Nor to slumber nor to die, Shall be in thy destiny." _The Incantation_, lines 201, 202, 254, 255, _Manfred_, act i. sc. 1, _vide post_, pp. 92, 93.] [94] [Compare "I suppose now I shall never be able to shake off my sables in public imagination, more particularly since my moral ... [Clytemnestra?] clove down my fame" (Letter to Moore, March 10, 1817, _Letters_, 1900, iv. 72). The same expression, "my _moral_ Clytemnestra," is applied to his wife in a letter to Lord Blessington, dated April 6, 1823. It may be noted that it was in April, 1823, that Byron presented a copy of the "Lines," etc., to Lady Blessington (_Conversations, etc._, 1834, p. 79).] [95] {65}[Compare-"By thy delight in others' pain." _Manfred_, act i. sc. i, line 248, _vide post_, p. 93.] [96] [Compare-" ... but that high Soul secured the heart, And panted for the truth it could not hear." _A Sketch_, lines 18, 19, _Poetical Works_, 1900, iii. 541.]

[97] [Compare _Childe Harold_, Canto IV. stanza cxxxvi. lines 6-9, _Poetical Works_, 1899, ii. 430.]

MONODY ON THE DEATH OF THE RIGHT HON. R. B. SHERIDAN.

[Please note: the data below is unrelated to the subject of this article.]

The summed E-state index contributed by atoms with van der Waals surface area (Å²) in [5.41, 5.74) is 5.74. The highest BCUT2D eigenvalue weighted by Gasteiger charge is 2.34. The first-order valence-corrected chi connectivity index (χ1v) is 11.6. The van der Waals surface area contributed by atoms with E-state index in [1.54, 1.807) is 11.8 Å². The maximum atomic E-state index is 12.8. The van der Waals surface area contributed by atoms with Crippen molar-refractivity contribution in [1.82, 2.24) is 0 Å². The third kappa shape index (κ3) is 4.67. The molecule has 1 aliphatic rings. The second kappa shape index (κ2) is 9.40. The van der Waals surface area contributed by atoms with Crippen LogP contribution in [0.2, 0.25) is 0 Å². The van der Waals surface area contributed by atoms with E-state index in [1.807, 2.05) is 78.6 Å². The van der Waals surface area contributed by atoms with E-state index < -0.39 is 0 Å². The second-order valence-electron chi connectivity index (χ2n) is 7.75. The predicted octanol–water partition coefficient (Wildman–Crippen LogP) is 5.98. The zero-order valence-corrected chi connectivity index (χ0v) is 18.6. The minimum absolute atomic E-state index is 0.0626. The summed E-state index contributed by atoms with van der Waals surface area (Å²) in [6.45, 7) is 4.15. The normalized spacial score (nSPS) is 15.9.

INTRODUCTION TO _MONODY ON THE DEATH OF THE RIGHT HON. R. B. SHERIDAN._ When Moore was engaged on the Life of Sheridan, Byron gave him some advice. "Never mind," he says, "the angry lies of the humbug Whigs. Recollect that he was an Irishman and a clever fellow, and that we have had some very pleasant days with him. Don't forget that he was at school at Harrow, where, in my time, we used to show his name--R. B. Sheridan, 1765--as an honour to the walls. Depend upon it that there were worse folks going, of that gang, than ever Sheridan was" (Letter to Moore, September 19, 1818, _Letters_, 1900, iv. 261). It does not appear that Byron had any acquaintance with Sheridan when he wrote the one unrejected Address which was spoken at the opening of Drury Lane Theatre, October 10, 1812, but that he met him for the first time at a dinner which Rogers gave to Byron and Moore, on or before June 1, 1813. Thenceforward, as long as he remained in England (see his letter to Rogers, April 16, 1816, _Letters,_ 1899, iii 281, note 1), he was often in his company, "sitting late, drinking late," not, of course, on terms of equality and friendship (for Sheridan was past sixty, and Byron more than thirty years younger), but of the closest and pleasantest intimacy. To judge from the tone of the letter to Moore (_vide supra_) and of numerous entries in his diaries, during Sheridan's life and after his death, he was at pains not to pass judgment on a man whom he greatly admired and sincerely pitied, and whom he felt that he had no right to despise. Body and soul, Byron was of different stuff from Sheridan, and if he "had lived to his age," he would have passed over "the red-hot ploughshares" of life and conduct, not unscathed, but stoutly and unconsumed. So much easier is it to live down character than to live through temperament. Richard Brinsley Sheridan (born October 30, 1751) died July 7, 1816. _The Monody_ was written at the Campagne Diodati, on July 17, at the request of Douglas Kinnaird. "I did as well as I could," says Byron; "but where I have not my choice I pretend to answer for nothing" (Letter to Murray, September 29, 1816, _Letters_, 1899, iii. 366). He told Lady Blessington, however, that his "feelings were never more excited than while writing it, and that every word came direct from the heart" (_Conversations, etc._, p. 241). The MS., in the handwriting of Claire, is headed, "Written at the